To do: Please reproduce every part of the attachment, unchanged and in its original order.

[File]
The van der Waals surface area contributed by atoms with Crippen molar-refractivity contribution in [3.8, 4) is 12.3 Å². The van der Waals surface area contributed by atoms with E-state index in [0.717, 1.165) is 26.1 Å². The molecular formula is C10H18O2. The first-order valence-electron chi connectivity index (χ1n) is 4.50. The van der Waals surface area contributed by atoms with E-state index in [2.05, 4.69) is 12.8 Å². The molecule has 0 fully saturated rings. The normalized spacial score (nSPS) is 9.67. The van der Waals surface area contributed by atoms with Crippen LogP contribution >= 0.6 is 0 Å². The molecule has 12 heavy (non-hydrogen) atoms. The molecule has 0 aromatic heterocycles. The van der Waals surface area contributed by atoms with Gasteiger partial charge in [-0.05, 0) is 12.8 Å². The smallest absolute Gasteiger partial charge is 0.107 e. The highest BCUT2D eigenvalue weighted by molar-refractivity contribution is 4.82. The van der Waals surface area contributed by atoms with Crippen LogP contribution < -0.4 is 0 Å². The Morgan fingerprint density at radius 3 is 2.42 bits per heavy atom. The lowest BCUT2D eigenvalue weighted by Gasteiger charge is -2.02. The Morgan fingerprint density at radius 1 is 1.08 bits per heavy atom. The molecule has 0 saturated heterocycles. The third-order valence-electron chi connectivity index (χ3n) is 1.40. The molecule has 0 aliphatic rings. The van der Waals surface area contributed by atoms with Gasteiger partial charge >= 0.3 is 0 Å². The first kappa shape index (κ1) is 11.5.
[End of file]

The van der Waals surface area contributed by atoms with Crippen molar-refractivity contribution in [3.8, 4) is 12.3 Å². The van der Waals surface area contributed by atoms with E-state index in [0.717, 1.165) is 26.1 Å². The molecular formula is C10H18O2. The first-order valence-electron chi connectivity index (χ1n) is 4.50. The van der Waals surface area contributed by atoms with E-state index in [2.05, 4.69) is 12.8 Å². The molecule has 0 fully saturated rings. The normalized spacial score (nSPS) is 9.67. The van der Waals surface area contributed by atoms with Crippen LogP contribution >= 0.6 is 0 Å². The molecule has 12 heavy (non-hydrogen) atoms. The molecule has 0 aromatic heterocycles. The van der Waals surface area contributed by atoms with Gasteiger partial charge in [-0.05, 0) is 12.8 Å². The smallest absolute Gasteiger partial charge is 0.107 e. The highest BCUT2D eigenvalue weighted by molar-refractivity contribution is 4.82. The van der Waals surface area contributed by atoms with Crippen LogP contribution < -0.4 is 0 Å². The Morgan fingerprint density at radius 3 is 2.42 bits per heavy atom. The lowest BCUT2D eigenvalue weighted by Gasteiger charge is -2.02. The Morgan fingerprint density at radius 1 is 1.08 bits per heavy atom. The molecule has 0 saturated heterocycles. The third-order valence-electron chi connectivity index (χ3n) is 1.40. The molecule has 0 aliphatic rings. The van der Waals surface area contributed by atoms with Gasteiger partial charge >= 0.3 is 0 Å². The first kappa shape index (κ1) is 11.5.